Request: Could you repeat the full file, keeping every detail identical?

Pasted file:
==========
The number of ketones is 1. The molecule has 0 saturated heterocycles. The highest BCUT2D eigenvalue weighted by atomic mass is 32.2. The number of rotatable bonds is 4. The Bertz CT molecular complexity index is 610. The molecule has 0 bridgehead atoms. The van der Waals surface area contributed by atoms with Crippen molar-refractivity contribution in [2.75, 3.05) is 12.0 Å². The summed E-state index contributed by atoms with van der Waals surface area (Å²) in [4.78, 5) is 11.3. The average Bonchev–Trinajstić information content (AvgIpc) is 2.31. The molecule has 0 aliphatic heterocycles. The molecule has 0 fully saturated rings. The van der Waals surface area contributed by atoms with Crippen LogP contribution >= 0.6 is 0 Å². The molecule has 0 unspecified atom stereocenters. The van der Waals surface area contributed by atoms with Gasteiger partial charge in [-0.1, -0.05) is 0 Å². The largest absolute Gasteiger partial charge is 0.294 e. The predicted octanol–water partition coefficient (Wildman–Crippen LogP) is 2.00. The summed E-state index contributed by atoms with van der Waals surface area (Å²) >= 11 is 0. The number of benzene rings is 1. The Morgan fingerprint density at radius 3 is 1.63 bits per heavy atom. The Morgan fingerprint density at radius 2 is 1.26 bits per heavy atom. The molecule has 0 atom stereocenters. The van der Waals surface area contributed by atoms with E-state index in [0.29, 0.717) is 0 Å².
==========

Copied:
The number of ketones is 1. The molecule has 0 saturated heterocycles. The highest BCUT2D eigenvalue weighted by atomic mass is 32.2. The number of rotatable bonds is 4. The Bertz CT molecular complexity index is 610. The molecule has 0 bridgehead atoms. The van der Waals surface area contributed by atoms with Crippen molar-refractivity contribution in [2.75, 3.05) is 12.0 Å². The summed E-state index contributed by atoms with van der Waals surface area (Å²) in [4.78, 5) is 11.3. The average Bonchev–Trinajstić information content (AvgIpc) is 2.31. The molecule has 0 aliphatic heterocycles. The molecule has 0 fully saturated rings. The van der Waals surface area contributed by atoms with Crippen LogP contribution >= 0.6 is 0 Å². The molecule has 0 unspecified atom stereocenters. The van der Waals surface area contributed by atoms with Gasteiger partial charge in [-0.1, -0.05) is 0 Å². The largest absolute Gasteiger partial charge is 0.294 e. The predicted octanol–water partition coefficient (Wildman–Crippen LogP) is 2.00. The summed E-state index contributed by atoms with van der Waals surface area (Å²) >= 11 is 0. The number of benzene rings is 1. The Morgan fingerprint density at radius 3 is 1.63 bits per heavy atom. The Morgan fingerprint density at radius 2 is 1.26 bits per heavy atom. The molecule has 0 atom stereocenters. The van der Waals surface area contributed by atoms with E-state index in [0.29, 0.717) is 0 Å².